I am not sure I can agree concerning the second loop in the code example. The fact that the loop counter was not one according to the definition and therefore the rule was not violated is in my opinion the wrong way to look at it.
Rather the opposite: x is clearly used (and recognised by the reader) like
a standard loop counter: it is initialised in the first and used for the condition in the second field, only the programmer wanted some trickier modifiation and put it somewhere else. So what makes the code non-compliant is not that x was not a loop counter, but that its modificator is not placed in expression as it should be.
It can be assumed that the programmer probably wanted to have *2 the only
modifications of x, so "correcting" the code examples by adding an extra ++x would blur the focus of the problem. The question is: should the second loop be valid in the sense of error avoidance?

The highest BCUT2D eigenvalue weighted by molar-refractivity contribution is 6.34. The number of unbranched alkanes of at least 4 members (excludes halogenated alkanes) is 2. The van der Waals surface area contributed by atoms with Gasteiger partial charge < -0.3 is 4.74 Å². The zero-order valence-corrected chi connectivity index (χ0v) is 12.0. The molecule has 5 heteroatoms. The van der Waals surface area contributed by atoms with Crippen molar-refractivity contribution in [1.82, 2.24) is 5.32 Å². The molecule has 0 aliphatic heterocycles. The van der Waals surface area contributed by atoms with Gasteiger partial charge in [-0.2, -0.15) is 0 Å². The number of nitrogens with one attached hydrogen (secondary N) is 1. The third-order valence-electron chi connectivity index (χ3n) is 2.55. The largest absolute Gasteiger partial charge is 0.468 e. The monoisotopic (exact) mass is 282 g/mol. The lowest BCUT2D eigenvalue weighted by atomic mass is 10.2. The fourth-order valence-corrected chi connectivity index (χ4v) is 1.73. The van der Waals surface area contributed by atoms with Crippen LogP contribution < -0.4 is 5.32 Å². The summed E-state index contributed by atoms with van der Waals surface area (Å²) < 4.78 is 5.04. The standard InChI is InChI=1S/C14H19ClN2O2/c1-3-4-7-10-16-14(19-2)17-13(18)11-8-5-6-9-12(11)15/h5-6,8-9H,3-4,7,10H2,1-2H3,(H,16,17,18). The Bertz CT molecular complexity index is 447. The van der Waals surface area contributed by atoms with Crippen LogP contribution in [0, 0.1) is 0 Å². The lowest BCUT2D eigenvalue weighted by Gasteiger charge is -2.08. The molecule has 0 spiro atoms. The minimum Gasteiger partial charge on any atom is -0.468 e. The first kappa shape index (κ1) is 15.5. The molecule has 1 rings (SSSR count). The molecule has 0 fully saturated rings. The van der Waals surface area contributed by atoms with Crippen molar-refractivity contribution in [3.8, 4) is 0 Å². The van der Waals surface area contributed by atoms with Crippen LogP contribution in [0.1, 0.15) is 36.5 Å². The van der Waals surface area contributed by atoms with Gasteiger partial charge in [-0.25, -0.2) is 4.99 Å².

Concerning the first loop, it can be argued whether this should be a valid for-loop or not according to 6.5.3: adding an extra ++x would render modify() as a second modificator of x, but even then x would strictly spoken not
be a loop counter by definition since condition does not use a relational
operator (item b). According to this argumentation, this would still be not
a violation of 6.5.3:
This brings me back to the consideration that x might still be seen as the loop counter, but I would not insist, since if not, rule 6-5-1 would kick in.